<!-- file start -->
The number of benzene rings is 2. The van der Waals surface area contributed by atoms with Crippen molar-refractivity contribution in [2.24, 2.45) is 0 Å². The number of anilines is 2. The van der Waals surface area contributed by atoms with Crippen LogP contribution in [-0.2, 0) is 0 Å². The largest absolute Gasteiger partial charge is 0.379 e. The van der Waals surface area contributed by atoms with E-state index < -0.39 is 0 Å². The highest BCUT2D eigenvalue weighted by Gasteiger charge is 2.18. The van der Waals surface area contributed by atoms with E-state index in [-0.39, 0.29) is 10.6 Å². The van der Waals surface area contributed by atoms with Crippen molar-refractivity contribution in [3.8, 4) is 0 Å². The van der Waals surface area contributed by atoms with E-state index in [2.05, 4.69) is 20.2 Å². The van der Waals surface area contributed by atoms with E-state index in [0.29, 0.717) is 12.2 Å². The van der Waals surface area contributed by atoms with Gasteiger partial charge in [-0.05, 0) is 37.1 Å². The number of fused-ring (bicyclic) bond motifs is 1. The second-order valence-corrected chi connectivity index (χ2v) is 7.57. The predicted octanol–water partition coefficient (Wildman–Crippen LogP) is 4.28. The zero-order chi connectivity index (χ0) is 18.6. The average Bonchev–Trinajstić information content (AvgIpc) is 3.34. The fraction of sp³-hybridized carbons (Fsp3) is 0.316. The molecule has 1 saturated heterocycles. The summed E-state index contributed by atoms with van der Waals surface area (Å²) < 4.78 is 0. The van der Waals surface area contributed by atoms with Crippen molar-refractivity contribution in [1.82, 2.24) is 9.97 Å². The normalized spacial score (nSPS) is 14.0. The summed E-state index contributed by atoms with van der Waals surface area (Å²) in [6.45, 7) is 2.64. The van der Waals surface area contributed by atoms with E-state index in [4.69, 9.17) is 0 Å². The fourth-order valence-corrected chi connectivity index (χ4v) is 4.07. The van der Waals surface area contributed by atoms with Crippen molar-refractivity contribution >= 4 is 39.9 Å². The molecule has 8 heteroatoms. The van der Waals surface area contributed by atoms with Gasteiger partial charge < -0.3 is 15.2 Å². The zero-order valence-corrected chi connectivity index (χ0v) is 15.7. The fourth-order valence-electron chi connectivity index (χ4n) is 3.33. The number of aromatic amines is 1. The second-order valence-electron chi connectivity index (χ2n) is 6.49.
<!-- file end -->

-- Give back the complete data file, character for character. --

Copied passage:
The number of benzene rings is 2. The van der Waals surface area contributed by atoms with Crippen molar-refractivity contribution in [2.24, 2.45) is 0 Å². The number of anilines is 2. The van der Waals surface area contributed by atoms with Crippen LogP contribution in [-0.2, 0) is 0 Å². The largest absolute Gasteiger partial charge is 0.379 e. The van der Waals surface area contributed by atoms with E-state index < -0.39 is 0 Å². The highest BCUT2D eigenvalue weighted by Gasteiger charge is 2.18. The van der Waals surface area contributed by atoms with E-state index in [-0.39, 0.29) is 10.6 Å². The van der Waals surface area contributed by atoms with Crippen molar-refractivity contribution in [3.8, 4) is 0 Å². The van der Waals surface area contributed by atoms with E-state index in [2.05, 4.69) is 20.2 Å². The van der Waals surface area contributed by atoms with E-state index in [0.29, 0.717) is 12.2 Å². The van der Waals surface area contributed by atoms with Gasteiger partial charge in [-0.05, 0) is 37.1 Å². The number of fused-ring (bicyclic) bond motifs is 1. The second-order valence-corrected chi connectivity index (χ2v) is 7.57. The predicted octanol–water partition coefficient (Wildman–Crippen LogP) is 4.28. The zero-order chi connectivity index (χ0) is 18.6. The average Bonchev–Trinajstić information content (AvgIpc) is 3.34. The fraction of sp³-hybridized carbons (Fsp3) is 0.316. The molecule has 1 saturated heterocycles. The summed E-state index contributed by atoms with van der Waals surface area (Å²) < 4.78 is 0. The van der Waals surface area contributed by atoms with Crippen molar-refractivity contribution in [1.82, 2.24) is 9.97 Å². The normalized spacial score (nSPS) is 14.0. The summed E-state index contributed by atoms with van der Waals surface area (Å²) in [6.45, 7) is 2.64. The van der Waals surface area contributed by atoms with E-state index in [4.69, 9.17) is 0 Å². The fourth-order valence-corrected chi connectivity index (χ4v) is 4.07. The van der Waals surface area contributed by atoms with Crippen molar-refractivity contribution >= 4 is 39.9 Å². The molecule has 8 heteroatoms. The van der Waals surface area contributed by atoms with Gasteiger partial charge < -0.3 is 15.2 Å². The zero-order valence-corrected chi connectivity index (χ0v) is 15.7. The fourth-order valence-electron chi connectivity index (χ4n) is 3.33. The number of aromatic amines is 1. The second-order valence-electron chi connectivity index (χ2n) is 6.49.